Wednesday, November 30, 2011

The Big Picture: Why Size Matters in Screenwriting

A writer has to start somewhere.

Where you start is usually called a draft. And everyone knows what the finished thing should look like--a story or poem or novel or script or whatever.

But how you get from one end to the other is not so easy.

In the interest of demystifying the writing process, let's say you're writing lots of ideas to find the interesting ones.

Look at what you've written: look specifically at their duration. Some things last milliseconds and some can last for years.

  • Mary's heart skips a beat.
  • Mary wants to be a nurse.
Or I'll do a personal one.

  • For a moment, Ed wonders if he left the gas on.
  • Ed really really intends to clean his apartmet.
Okay. Neither pair is really visible.
But each of these invisible states has a duration. The first lasts a half a second. And the second could go on for YEARS.

The screenwriter must try to get somewhere between the two.

Why? Two reasons.
First, visibility.
Ultimately, everything the screenwriter invents must be acted out by actors and visible on a screen. No one, not Meryl Streep, can act "thinking of the number five." And if an actor tells you she can act "sad," she is a very bad actor indeed.

When the writer is discovering his story, he can imagine lots of things that can't be seen or acted: states of mind, states of being, places, hats, sprites, wishes, daydreams, etc.

This is called a draft--or better still, a prose draft. It can be in no particular order. It's a jumble, a dumping-ground. It's written in the order it comes out in.

But at some point, the screenwriter must write things that are visible. If you are not writing visible actions, you are still writing a prose draft.

Thus one of the activities of the screenwriter is converting thoughts, feelings and ideas into visible, sequential actions.

The second reason to write actions between a millisecond and forever is: convenience. It's very inconvenient to stitch together ten thousand moments that last a millisecond each.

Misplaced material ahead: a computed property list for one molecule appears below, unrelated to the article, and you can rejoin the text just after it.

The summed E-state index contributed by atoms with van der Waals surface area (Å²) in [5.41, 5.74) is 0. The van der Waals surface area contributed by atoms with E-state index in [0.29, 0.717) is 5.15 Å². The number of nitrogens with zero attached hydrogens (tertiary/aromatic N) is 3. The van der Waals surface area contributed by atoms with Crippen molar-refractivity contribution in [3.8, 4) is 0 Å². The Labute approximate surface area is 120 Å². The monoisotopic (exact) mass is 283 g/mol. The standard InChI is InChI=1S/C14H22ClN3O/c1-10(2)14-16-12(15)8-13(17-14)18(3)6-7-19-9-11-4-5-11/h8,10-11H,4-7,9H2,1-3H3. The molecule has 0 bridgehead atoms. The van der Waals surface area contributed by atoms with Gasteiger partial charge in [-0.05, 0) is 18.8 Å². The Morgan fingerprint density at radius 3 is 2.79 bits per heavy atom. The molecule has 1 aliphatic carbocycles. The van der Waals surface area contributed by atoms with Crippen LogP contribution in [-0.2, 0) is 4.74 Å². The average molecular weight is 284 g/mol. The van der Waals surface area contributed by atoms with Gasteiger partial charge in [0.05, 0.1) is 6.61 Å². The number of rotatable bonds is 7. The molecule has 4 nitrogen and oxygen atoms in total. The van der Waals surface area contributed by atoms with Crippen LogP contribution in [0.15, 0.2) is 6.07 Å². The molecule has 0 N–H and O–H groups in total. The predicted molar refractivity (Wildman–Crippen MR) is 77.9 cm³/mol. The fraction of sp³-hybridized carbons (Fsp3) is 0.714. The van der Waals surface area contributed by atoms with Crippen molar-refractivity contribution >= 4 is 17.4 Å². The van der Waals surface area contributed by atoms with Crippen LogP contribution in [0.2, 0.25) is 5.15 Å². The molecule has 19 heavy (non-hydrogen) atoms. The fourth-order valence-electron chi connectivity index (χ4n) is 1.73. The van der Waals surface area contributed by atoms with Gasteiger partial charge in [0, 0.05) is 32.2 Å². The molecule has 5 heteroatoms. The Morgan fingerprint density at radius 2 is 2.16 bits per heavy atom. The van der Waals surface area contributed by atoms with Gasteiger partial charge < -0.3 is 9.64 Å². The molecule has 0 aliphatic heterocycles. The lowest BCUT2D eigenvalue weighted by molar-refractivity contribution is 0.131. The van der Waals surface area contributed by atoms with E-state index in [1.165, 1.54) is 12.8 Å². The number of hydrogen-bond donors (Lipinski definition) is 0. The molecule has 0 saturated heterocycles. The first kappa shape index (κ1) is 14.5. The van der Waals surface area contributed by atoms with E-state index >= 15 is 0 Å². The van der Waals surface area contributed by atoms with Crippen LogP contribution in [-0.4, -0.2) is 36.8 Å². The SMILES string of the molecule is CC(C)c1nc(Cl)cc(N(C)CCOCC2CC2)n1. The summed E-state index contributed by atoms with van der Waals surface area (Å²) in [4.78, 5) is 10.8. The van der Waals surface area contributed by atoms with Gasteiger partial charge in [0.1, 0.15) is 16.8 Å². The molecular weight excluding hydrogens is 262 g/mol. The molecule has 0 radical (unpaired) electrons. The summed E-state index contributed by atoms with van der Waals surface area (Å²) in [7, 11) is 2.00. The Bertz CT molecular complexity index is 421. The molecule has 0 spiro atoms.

So let's take two actions.
  • Mary gets so stressed her left eye twitches.
  • Mary tries to become a model.
The first is too short, and the second is too long.
If you have to write a script one millisecond at a time, it could take forever.
You can begin with lengthier actions. But your goal is then to break them down into smaller actions.
Take this:

  • "Joe looks for a screenwriting job or some money."
How long could this take? Probably years. But in Sunset Boulevard, the writers boiled it down to half a day--a bit longer. (We don't know what time it is when Joe is interrupted in his 'writing' by the repo men, but we know that when he reads Norma's lengthy, lengthy rough draft, the sun is going down, and Max the butler needs to turn on the lights.)

So Wilder and his writing partner broke down "trying to get a job or money" into smaller actions:
  1. Joe makes phone calls.
  2. Joe visits his agent on a golf course.
  3. Joe visits a producer in his office.
Notice that these are between a millisecond and forever. You can't do these things forever. They can only last so long. They are actions with a flexible intermediate duration.
Your story can start with indefinitely long actions, but then your goal is to kickstart some action that has a shorter time frame.
And by this rather odd thought experiment, we have come to a simple understanding of screenwriting as a process.
  • Many act as if screenwriting is just discovering or assembling an ideal whole--a "good screenplay."
  • So you build a car by taking a frame and adding wheels and an engine.
  • And you build a screenplay by taking a premise and adding conflict and setting.
This of course is nonsense. No one can do this. Or rather: you can only do this if you already know how--which of course is precisely what not-yet-writers do not kow.

In this sense, screenwriting is a kind of transformation and sorting.
  • The writer transforms non-visible thoughts and states into visible actions.
  • The writer sorts actions to nest smaller durations into larger ones.
Maybe Joe Gillis in Sunset Boulevard is in a state of misery and poverty. But it's only when he's prompted to act, seizes opportunities, plans and struggles, that the quicksilver of our inner lives and the fog of life's meanderings take shape that be filmed one shot after another.

--Edward O'Neill

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